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USDA rule to give schools more appealing options for meals, milk

The United States Department of Agriculture published a final rule on school meals Thursday. (AP file photo)

The United States Department of Agriculture published a final rule on school meals Thursday.

The rule will allow more local flexibility for school nutrition standards for milk, whole grains and sodium, according to the release.

Secretary of Agriculture Sonny Perdue said the final rule will deliver on the USDA’s 2017 promise to develop forward-thinking strategies that ensure school nutrition standards are both healthful and practical.

“USDA is committed to serving meals to kids that are both nutritious and satisfying,” said Perdue. “These common-sense flexibilities provide excellent customer service to our local school nutrition professionals, while giving children the world-class food service they deserve.”


The rule will benefit almost 99,000 schools and institutions that feed 30 million children a year through the USDA’s school meal programs and give schools new options when serving lunches and breakfasts that are part of federal child nutrition programs.

The rule:

  • Provides the option to offer flavored, low-fat milk to children participating in school meal programs, and to participants ages 6 and older in the Special Milk Program for Children and the Child and Adult Care Food Program;
  • Requires half of the weekly grains in the school lunch and breakfast menu be whole grain-rich; and
  • Provides more time to reduce sodium levels in school meals.

Perdue said schools struggle to serve students meals that are both appetizing and meet nutrition standards.

“If kids are not eating what is being served, they are not benefiting, and food is being wasted,” said Perdue. “We all have the same goals in mind -- the health and development of our young people. USDA trusts our local operators to serve healthy meals that meet local preferences and build bright futureswith good nutrition.”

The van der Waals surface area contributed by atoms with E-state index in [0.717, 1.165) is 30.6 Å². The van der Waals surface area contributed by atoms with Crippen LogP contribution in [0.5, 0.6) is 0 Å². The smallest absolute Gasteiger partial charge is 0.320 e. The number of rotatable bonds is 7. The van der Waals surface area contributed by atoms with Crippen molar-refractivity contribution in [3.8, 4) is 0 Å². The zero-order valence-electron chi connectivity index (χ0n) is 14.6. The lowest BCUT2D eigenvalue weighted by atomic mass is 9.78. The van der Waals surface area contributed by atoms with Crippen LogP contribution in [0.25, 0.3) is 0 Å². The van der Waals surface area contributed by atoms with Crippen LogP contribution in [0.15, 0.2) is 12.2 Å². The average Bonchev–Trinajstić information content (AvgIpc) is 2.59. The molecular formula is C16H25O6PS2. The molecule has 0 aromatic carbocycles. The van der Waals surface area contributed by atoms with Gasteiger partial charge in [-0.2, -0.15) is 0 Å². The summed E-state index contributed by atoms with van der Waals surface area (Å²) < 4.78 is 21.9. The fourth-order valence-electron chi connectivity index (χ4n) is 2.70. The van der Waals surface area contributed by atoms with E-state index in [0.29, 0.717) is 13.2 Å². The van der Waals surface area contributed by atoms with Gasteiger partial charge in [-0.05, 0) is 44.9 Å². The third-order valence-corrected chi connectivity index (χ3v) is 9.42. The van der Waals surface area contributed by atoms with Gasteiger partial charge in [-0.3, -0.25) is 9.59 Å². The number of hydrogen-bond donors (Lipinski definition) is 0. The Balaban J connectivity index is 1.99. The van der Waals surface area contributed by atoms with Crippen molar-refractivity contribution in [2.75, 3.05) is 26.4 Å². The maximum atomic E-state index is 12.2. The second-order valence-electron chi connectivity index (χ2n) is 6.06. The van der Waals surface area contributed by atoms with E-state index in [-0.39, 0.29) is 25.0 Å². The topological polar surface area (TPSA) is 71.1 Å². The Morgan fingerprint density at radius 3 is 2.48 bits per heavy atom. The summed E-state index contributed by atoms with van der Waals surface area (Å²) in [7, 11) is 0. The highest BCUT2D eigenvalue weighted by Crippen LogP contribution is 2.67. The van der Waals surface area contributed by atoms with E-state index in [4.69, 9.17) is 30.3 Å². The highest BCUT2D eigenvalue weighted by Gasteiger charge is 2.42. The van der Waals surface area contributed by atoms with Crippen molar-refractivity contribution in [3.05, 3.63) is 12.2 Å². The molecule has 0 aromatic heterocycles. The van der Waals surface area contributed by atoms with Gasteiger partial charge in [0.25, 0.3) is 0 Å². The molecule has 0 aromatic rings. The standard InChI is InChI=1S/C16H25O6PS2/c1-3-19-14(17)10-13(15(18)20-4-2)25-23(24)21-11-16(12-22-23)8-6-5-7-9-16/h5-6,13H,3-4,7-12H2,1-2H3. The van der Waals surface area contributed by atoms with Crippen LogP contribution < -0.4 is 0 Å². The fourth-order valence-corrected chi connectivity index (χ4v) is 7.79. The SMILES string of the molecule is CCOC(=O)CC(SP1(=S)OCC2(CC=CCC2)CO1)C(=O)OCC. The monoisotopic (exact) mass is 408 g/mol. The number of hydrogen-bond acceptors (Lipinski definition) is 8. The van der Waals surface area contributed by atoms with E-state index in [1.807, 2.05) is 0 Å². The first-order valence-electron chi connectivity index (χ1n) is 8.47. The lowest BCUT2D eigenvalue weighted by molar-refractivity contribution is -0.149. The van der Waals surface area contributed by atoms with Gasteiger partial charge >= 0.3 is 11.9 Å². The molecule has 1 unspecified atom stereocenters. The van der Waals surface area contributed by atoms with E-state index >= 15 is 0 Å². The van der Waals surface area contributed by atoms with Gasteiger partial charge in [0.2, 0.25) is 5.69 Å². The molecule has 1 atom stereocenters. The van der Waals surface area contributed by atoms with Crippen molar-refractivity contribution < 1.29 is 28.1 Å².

State Rep. Glenn Thompson in a release applauded the issuing of the rule, saying:

“This commonsense rule will allow schools more options, while providing nutritious varieties of milk. If schools have more options, students are going to drink more milk, which was once a staple in the diet of our student populations. I applaud Agriculture Secretary Purdue [sic] for taking this important action to ensure students are receiving meals that are both nutritious and satisfying.”

The release said milk consumption in schools decreased over the past eight years as a result of the Healthy, Hunger-Free Kids Act of 2010.

Valewood Farms spokeswoman Corrisa Westrick said this is a big win for the local milk industry and will benefit milk producers across the region.

“If kids in schools drink milk that tastes better, instead of the watered down product we have been serving, then we have a dairy customer for life," Westrick said.

“We will continue to listen to schools and make commonsense changes as needed to ensure they can meet the needs of their students based on their real-world experience in local communities,” said Perdue.

The final rule on school meal flexibility will be published later this month in the Federal Register, according to the USDA.

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